We are coming to the end of one of the most exciting real estate markets Squamish has ever seen. While many people would probably choose other adjectives rather than ‘exciting’ to describe this year’s market everyone can probably agree the changes are unlike anything we have seen before. It is hard to ignore the development boom that has taken over the town. In nearly every neighbourhood there is construction underway, with development applications and projects lined up years down the road. So how has this real estate boom impacted each individual neighbourhood in Squamish? Here we look at price gains in different suburbs of Squamish plus other big changes.
Garibaldi Highlands is a quiet residential neighbourhood characterized by older established single family homes and tree-lined streets. In recent years Quest University has changed the dynamic of ‘The Highlands’ and two new developments, University Heights and University Highlands, have popped up offering lots, single family homes and duplexes for sale. Typically homes in Garibaldi Highlands are more expensive than other parts of Squamish. In October 2015 the average home price was $700,300, a year later this has increased to $893,900 a whopping 27.6% increase in one year. Down the road from The Highlands, Garibaldi Estates which has mixed residential and commercial saw an increase of 25.6% going from $417,500 to $524,500.
Brackendale, Squamish’s northernmost suburb, has maintained a rural and laid-back charm. A nice mix of single family homes, townhomes, duplexes and commercial, this established neighbourhood has been popular with locals for a long time. Many properties in Brackendale enjoy over-sized lots and the handful of restaurants and shops make it an ideal neighbourhood for walking and bike riding. In the last year home prices in Brackendale have increased 25.4%, in October 2015 the MLS HPI Price was $530,200 rising to $665,000 in 2016. There is a townhome complex planned for Government Rd and the awaited Cheekeye Fan development is inching forward.
For a long time Valleycliffe has had the reputation as an affordable neighbourhood but with home prices increasing 26.6% in the last year, this may no longer be the case. Located close to downtown Squamish and a quick 45-minute drive to downtown Vancouver, Valleycliffe is quickly being discovered as a commuter friendly neighbourhood surrounded by trails, mountains and in some cases, ocean views. The new Crumpit Woods development features million dollar homes with some of the best sea views in Squamish. In October 2015 the average home price in Valleycliffe across all categories (detached, townhomes and condos) was $475,300, in October 2016 this jumped to $601,900.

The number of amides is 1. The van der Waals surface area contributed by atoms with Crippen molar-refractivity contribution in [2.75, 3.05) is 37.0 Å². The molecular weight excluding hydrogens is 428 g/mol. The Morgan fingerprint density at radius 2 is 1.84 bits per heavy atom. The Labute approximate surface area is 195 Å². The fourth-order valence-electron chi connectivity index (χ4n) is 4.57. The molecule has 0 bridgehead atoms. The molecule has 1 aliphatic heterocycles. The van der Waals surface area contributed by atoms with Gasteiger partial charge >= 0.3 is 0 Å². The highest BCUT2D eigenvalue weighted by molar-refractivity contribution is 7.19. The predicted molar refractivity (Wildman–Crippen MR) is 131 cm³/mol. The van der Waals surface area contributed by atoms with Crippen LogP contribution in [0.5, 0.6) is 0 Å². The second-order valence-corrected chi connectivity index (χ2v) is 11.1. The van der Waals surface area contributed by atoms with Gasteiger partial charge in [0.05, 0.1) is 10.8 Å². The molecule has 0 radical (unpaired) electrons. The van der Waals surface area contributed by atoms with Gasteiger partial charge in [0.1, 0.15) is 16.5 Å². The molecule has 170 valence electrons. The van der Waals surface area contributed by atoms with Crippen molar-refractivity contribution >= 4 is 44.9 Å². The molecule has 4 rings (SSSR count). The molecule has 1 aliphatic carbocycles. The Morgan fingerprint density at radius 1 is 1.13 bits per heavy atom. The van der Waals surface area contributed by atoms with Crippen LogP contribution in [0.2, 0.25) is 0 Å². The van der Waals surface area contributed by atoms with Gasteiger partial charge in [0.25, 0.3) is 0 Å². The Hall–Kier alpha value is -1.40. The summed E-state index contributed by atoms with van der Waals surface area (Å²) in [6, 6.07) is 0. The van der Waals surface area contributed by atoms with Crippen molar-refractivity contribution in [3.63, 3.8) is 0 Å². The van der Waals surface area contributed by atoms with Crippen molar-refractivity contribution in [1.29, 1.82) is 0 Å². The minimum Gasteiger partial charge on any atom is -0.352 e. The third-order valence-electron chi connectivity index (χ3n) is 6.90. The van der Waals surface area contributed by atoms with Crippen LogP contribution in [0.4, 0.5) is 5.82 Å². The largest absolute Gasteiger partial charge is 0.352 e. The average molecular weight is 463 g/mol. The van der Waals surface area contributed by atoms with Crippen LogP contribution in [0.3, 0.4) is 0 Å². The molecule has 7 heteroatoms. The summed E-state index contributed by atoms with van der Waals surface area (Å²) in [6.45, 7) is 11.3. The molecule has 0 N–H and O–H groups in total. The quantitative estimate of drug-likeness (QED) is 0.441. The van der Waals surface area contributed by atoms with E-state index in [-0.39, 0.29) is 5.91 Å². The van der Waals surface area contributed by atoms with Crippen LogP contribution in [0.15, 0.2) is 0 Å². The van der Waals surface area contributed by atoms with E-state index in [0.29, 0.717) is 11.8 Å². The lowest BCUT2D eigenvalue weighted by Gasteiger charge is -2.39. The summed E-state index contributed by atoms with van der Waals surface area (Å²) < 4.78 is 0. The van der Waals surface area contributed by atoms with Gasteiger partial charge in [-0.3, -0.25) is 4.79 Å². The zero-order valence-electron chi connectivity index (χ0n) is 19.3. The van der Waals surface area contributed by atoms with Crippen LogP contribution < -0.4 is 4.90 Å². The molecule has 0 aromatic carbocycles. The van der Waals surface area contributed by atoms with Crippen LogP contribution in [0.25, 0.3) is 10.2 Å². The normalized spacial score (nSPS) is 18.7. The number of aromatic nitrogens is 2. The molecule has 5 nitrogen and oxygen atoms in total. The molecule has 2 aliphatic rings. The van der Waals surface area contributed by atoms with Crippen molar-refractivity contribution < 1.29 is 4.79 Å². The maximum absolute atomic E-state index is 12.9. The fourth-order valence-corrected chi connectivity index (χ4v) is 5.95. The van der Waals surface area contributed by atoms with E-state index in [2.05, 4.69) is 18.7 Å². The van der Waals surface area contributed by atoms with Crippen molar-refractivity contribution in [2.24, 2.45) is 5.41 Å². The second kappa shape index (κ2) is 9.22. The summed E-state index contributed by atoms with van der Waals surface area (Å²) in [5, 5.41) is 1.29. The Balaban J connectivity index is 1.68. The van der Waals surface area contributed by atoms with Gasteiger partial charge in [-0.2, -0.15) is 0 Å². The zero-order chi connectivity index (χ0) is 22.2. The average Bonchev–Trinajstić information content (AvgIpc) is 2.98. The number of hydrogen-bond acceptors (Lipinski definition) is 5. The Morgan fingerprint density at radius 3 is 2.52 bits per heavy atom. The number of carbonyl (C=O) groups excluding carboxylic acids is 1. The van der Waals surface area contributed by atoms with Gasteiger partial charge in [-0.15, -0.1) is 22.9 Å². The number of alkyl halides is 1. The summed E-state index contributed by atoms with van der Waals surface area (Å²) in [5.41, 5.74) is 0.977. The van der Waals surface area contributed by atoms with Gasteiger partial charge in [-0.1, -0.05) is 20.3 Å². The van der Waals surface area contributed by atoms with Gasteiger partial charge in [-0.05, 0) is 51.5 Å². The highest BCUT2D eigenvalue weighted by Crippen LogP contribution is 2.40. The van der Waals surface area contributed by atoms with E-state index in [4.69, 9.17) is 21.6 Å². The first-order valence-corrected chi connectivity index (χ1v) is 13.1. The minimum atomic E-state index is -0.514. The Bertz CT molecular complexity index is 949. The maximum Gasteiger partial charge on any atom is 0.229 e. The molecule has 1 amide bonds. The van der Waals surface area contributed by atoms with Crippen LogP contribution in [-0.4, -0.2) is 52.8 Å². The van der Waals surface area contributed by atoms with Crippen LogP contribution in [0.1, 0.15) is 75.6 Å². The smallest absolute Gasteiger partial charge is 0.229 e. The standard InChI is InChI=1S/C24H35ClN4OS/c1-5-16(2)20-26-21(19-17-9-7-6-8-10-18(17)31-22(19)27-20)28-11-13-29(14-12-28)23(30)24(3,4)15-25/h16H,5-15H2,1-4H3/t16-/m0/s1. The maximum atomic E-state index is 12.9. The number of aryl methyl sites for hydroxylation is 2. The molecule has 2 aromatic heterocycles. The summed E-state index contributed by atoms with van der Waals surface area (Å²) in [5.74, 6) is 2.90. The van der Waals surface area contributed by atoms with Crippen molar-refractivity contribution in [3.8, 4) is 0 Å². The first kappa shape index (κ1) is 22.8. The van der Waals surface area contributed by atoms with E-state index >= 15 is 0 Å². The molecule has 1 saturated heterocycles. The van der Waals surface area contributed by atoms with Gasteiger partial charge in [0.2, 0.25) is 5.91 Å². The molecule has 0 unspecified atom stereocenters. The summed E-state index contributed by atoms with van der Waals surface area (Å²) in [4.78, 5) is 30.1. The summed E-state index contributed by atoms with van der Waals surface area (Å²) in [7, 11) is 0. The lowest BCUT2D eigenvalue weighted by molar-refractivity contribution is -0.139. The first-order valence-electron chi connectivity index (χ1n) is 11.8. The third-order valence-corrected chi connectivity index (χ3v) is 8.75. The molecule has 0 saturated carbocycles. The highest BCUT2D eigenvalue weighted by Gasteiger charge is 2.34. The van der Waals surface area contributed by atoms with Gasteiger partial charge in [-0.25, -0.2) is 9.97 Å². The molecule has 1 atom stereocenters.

Downtown Squamish is seeing the most changes with several large-scale developments re-shaping the landscape. The biggest development being Newport Beach which will eventually house an additional 6000 residents, create a new business and retail centre and re-shape the waterfront in Squamish. Other developments currently underway include the final phase of Eaglewind, Soleil, The Main, Cleveland Gardens and more. Although there are some single family homes in downtown Squamish the majority of dwellings are townhomes and condos. In October 2015 the average home price in downtown Squamish was $364,800, in October 2016 this jumped to $452,300 an increase of 23.9%.
Dentville and the Northyards make up the Central Squamish area. In Dentville property prices increased 39.5% year-on-year! Northyards properties also saw enormous gains increasing 33.4% in one year. Central Squamish is a mix of older single family homes, new and old townhome developments, as well as pockets of commercial. Typically this area has been affordable but with new developments such as The Current, Newport Landing and Breeze we are seeing prices escalate.
So the burning question- can this growth continue into 2017? This is a matter of speculation, and the answer to this question depends on who you ask. Looking at the data, prices in Squamish are beginning to cool, while days on market and inventory are both increasing. The Squamish real estate market is now considered balanced based on the sales/ active listing ratio and many believe the market is now starting to correct. With some major developments just breaking ground there is an expected 20 years of construction boom in Squamish’s future therefor it is likely Squamish will enjoy an active market for many years to come.
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